Do Mega Menus Negatively Effect SEO and Conversions
There has always been a butting of heads between User Experience Gurus, SEO Masters, & Frontend Developers on the subject of navigation and more so in recent years with the popularity of the ‘Mega Menu’.
The reason for this being a ‘touchy subject’ generally is because navigation needs to achieve so many crucial aspects of the structural, functional, & aesthetic goals of any website – especially on eCommerce website sites. Many online marketers knock Mega Menus as being horrible for SEO but in our opinion this is not always the case. Similar to most subjects in web design there are both positive’s and negative aspects to a subject so for us in teh case of a mega menu it’s working out which ones outweigh which for you and your site.
Below are some of the standard arguments to mega menu’s and our take on them.
Mega Menu Argument #1: They obscure navigation options from small screens and devices that are unable to use the hover function.
My answer to this is, it’s 2014, your website should be ‘responsive’ or have a seperate ‘mobile theme’. If it’s not mobile friendly, this should be on your roadmap. This means you’ll handle smaller screen resolutions and hoverless devices with intuitive and joyful alternative navigations like dropdowns and static links. Problem solved.
Mega Menu Argument #2: They add bulk mark-up to the top of a page before ‘the real’ content and increase page load times
In 2007 this might have been an issue when crawlers only bit off the first 100KB or so of code from a page to summarize their analysis, but today most pages get fully consumed. The last bit about page load time does present an issue if you load these server-side. The additional images, mark-up, and database queries can lean heavy on load times – luckily with the advent of AJAX and the use of a CDN (like the Next example) you can pretty easily load these heavier menus on-demand. Some SEOs will rightfully argue that loading all menu’s client-side means that your site will suffer from a thin internal link structure which is the counter-case for SEO Mega Menu Argument #3…
Mega Menu Argument #3: If you offer too many options, your users will be overwhelmed and confused so will not select any of them.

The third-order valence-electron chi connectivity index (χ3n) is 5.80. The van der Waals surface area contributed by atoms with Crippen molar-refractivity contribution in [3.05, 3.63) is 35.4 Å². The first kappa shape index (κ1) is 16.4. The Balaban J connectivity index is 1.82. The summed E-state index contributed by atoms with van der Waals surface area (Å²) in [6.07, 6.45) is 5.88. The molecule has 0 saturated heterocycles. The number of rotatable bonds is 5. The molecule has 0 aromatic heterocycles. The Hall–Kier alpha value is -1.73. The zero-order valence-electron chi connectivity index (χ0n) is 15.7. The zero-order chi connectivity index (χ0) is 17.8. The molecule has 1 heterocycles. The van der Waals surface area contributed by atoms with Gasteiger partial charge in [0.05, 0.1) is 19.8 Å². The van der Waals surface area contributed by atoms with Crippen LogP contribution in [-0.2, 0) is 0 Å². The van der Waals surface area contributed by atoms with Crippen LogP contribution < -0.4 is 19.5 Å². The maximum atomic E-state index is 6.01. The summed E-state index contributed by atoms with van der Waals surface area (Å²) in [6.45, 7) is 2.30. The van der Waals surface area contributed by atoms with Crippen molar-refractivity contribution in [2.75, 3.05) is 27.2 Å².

This has way more to do with the actual aesthetic design of the mega menu itself. If you render 15 categories across with a 2px font, 2px indent difference in their sub-items – you’ll bamboozle even the savviest shopper or information consumer; but utilizing top-level category images, distinct styling differentiators, and proportional whitespace & you’ll avoid this pretty well. Just look at the simple differences between ASOS and Next that make a HUGE impact on usability and ease.
Mega Menu Argument #4: Rendering a link on every page to every other page confuses relevancy signals and dilutes ‘Link Juice’
This one actually has a bit of validity with me. If you’re rendering your entire categorical hierarchy of products on every page and your menu contains upwards of 50 items this could effect SEO slightly. Especially when it comes to internal link structure, you’re essentially creating a relationship between every page and every other page on your website – this can be great if your website has a super-niche market but in the case of larger retailers like Next it means you’re associating Fireplaces with Pet Accessories.
A good strategy to solving this is a hybrid approach of initially loading the current category’s mega menu server-side to make sure you’re establishing those downstream related content link structure relationships and then loading any other category mega menus via AJAX which will minimize load time and maximize internal link structure relevancy.
Another thing to consider here is should you have a micro site specifically geared to selling these product categories, Magento and it’s Multi-site set-up option for example could be an effective solution to this.
At the end of the day deciding whether a mega-menu is right for your eCommerce website or not has a lot to do with the shape of your product catalog & customer shopping behavior. If you want to give it a try do some AB testing.
If you really want to maximize your internal link structure and SEO within your menu, try shifting category and sub-category menu loading server-side – such that any page deeper than the root of the product catalogue renders crawlable anchor links just for its child pages. To the end user they’ll never know the difference besides a slightly quicker load of the downstream mega-menu and you’ll notice a bump in link juice without diluting it with the entire sitemap.
With all this being said, don’t spend too much time on trying to get accomplish something like this if you have much easier possible changes that could make a bigger difference to your SEO, customers buying experience and your overall conversions. Weigh up the pros and cons and consider if a mega menu should really be near the top of your development roadmap and list of jobs to complete or is something else much more important and going to have a much bigger effect!